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Columbia Sells Cove Point LNG to Williams

Columbia Sells Cove Point LNG to Williams

Despite current plans to reactivate LNG imports and expand the Cove Point LNG plant, Columbia Energy Group has decided the Lusby, MD-based facility does not fit into its core group of assets. The company announced plans last week to sell Cove Point and a related pipeline to Williams Gas Pipeline for $150 million. The sale is subject to clearance under the Hart-Scott-Rodino Act but should be completed by July 2000, the companies said.

"In our ongoing evaluation of the LNG business, it has become clear that the business, although attractive, is not at the core of Columbia's long-term strategy, and that we could achieve more value for our shareholders by selling this asset than by continuing to operate it," said Columbia CEO Oliver G. Richard III. "The transaction announced today will achieve this objective." A Columbia spokesman said the company's proposed $6 billion merger with NiSource was not a factor in the decision.

Constructed in the mid-1970's at a cost of $400 million, the Cove Point facility has operated as an LNG peak shaving facility, serving customers in the Mid-Atlantic and Southeast, since 1995. It has an LNG storage capacity of 5 Bcf and a liquefaction capacity of 15 MMcf/d. The import terminal, which is expected to be reactivated next year, has a send-out capacity of 1 Bcf/d. The facility also includes an 87-mile, 36-inch diameter gas pipeline that connects with pipelines owned by Columbia Gas, Consolidated Natural Gas (CNG), and Washington Gas Light.

LNG demand is expected to grow rapidly over the next decade as gas demand for power generation in the U.S. increases, holding spot prices to a level that will maintain the economics of the LNG trade (see NGI, May 1). Projections on increased LNG use and favorable economics have prompted Southern LNG to recommission its LNG import terminal in Elba Island, GA, and CMS Energy and Distrigas of Massachusetts to significantly increase LNG import traffic to their facilities in Louisiana and Boston, respectively (see NGI, March 20, April 24, Jan. 31).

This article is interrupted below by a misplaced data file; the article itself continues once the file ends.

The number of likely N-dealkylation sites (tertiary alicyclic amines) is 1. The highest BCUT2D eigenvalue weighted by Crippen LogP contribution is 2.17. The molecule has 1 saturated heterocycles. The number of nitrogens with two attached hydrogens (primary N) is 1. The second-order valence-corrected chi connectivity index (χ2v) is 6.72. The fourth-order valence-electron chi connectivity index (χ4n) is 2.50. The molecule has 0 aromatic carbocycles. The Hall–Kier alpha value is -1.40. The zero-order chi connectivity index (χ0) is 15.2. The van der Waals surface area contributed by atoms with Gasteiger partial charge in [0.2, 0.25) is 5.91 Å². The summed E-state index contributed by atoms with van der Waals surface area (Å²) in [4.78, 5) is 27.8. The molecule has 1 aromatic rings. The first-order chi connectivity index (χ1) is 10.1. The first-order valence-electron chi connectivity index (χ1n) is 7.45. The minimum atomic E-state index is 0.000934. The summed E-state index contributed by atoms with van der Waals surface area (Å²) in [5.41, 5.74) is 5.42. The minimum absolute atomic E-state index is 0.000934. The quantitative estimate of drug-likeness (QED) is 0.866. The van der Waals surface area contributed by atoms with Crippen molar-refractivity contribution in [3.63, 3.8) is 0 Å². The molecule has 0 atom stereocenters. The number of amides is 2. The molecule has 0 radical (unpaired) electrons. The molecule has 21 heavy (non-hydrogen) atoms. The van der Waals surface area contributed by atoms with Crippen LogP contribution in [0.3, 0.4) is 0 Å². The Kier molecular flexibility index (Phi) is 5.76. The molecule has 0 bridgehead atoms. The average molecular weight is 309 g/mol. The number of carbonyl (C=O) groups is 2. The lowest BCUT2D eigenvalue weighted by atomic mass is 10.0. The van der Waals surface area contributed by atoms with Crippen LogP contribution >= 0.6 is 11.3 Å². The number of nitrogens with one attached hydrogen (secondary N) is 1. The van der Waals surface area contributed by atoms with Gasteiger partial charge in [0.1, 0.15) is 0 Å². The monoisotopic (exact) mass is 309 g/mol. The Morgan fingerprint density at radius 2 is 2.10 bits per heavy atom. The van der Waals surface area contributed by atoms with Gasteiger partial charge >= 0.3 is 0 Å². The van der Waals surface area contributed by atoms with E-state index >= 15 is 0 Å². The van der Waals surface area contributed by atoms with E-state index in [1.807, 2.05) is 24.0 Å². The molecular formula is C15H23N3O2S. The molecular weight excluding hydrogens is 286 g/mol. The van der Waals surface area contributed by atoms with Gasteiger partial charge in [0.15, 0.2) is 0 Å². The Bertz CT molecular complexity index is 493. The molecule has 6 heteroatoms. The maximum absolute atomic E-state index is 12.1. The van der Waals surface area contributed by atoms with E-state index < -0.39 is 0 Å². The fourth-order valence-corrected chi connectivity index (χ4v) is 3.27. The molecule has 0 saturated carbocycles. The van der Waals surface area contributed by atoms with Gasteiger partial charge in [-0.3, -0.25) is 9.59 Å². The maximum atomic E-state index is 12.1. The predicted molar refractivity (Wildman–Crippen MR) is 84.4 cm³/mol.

Cove Point held an open season Feb. 16 through March 16 to test the market for firm LNG tanker discharging service and a facilities expansion (see NGI, Feb. 21). The results of the open season have not been announced but, according to Williams, were very favorable. Pending approval by the Federal Energy Regulatory Commission, Cove Point LNG plans to begin the LNG tanker discharging service by late 2001 or early 2002 (see Daily GPI, Jan. 17).

"We are bullish on LNG as being a necessary supply source to meet the expected demand growth over the next 10 to 15 years," said Williams Gas Pipeline CEO Cuba Wadlington. "In order for the country to move to the 30 plus Tcf market and serve the rapidly increasing power generating requirements, LNG is going to have to play a very big part in the supply side of the equation. That's the clear reason we believe the Cove Point facility will be a good asset to help provide the supply that the country requires to meet its demands."

Wadlington said favorable results from the recent Cove Point open season "supported our perspective that this was a key facility..." He said market contracts still have to be executed. Wadlington added that Williams intends to stick with Cove Point's previously announced expansion plans, which included increasing storage capacity to about 7.5 Bcf. The expansion should be completed in 2004.

"Given that we own and operate three LNG facilities on our pipeline systems, we have a lot of experience in the operation and maintenance of these facilities and we were quite pleased with how the Cove Point facility looked from a conditioning perspective," Wadlington added, noting that Williams also operates the Pine Needle LNG facility in North Carolina, an LNG plant in the Meadowlands, NJ, and an LNG facility on Northwest Pipeline. "We believe we can operate Cove Point with increased efficiencies," he said.

The facility also has substantial untapped synergies with Williams' Transco pipeline system as well, Wadlington added. "Cove Point's 87-mile pipeline crosses our Transco system, but is not currently connected. By adding a new interconnection, the Cove Point facility will even further enhance Transco's renowned system flexibility and reliability and will create future expansion opportunities."

Rocco Canonica

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